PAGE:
Pan Yue, vice-minister of the State Environmental Protection Administration (SEPA), has called for the introduction of a new regulation that would require an environmental impact assessment to be carried out prior to the commencement of any major construction project.
Despite being the country's top environment watchdog, the SEPA has little power to enforce environmental laws at a local level.
A file issued last year by the State Council said that the SEPA could refuse "approval of new projects" in its efforts to protect the environment.
"But we lack legislation in the field to give us the power to issue the bans," Pan told People's Daily during a recent interview.
He said the SEPA was often questioned by companies over its authority to issue bans on new projects.
Pan called on the State Council to issue a regulation on environmental impact assessments soon to provide a sound legal foundation for the ministry's work.
In January, the SEPA refused approval for dozens of new industrial projects as the government sought to strengthen environmental controls, reduce pollution and control unfettered investment.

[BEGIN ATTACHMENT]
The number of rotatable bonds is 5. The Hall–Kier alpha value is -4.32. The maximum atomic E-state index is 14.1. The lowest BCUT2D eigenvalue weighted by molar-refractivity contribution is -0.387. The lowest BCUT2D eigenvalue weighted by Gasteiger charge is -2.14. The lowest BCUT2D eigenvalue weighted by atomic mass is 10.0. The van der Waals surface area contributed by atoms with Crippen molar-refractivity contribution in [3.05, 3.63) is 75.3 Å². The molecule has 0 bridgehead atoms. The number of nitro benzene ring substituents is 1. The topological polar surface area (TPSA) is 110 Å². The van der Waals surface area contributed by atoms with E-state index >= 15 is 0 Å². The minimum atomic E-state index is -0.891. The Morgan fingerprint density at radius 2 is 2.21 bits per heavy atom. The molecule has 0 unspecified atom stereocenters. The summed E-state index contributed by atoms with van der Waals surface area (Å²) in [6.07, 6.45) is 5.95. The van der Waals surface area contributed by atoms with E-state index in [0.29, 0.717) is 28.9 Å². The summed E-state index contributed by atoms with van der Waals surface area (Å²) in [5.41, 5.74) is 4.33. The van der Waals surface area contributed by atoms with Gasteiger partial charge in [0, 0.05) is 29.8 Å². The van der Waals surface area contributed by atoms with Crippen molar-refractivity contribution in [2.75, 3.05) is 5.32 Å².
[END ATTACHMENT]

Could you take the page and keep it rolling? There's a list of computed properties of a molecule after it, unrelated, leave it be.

The list included four major power projects by the country's power giants, including China Huaneng Group and China Guodian Group, in a bid to hit back at the heavy polluting power industry.
The bans were lifted in April, however, after the plants complied with the ruling and shut down their polluting units.
"The ban, though only short-lasting was fruitful. The mechanism of banning will hopefully be standardized under the framework of legislation," Pan said.
Companies in the heavily polluted and accident-plagued regions along the Huaihe River in east China and Songhua River in northeast China will likely become the focus of a new round of bans to be initiated soon, Pan said.
He said that the ban in January helped ensure the smooth implementation of orders from the central government, and accelerate industrial restructuring.
Authorities are trying to avoid a repeat of 2006 when the country missed its target to reduce key emissions by 2 percent as the economy grew faster than expected.
Environmental authorities said emissions of sulfur dioxide, the chief cause of acid rain, grew to 25.9 million tons in 2006, up 1.8 percent from 2005. China aims to reduce major emissions by 10 percent between 2006 and 2010.
(China Daily May 10, 2007)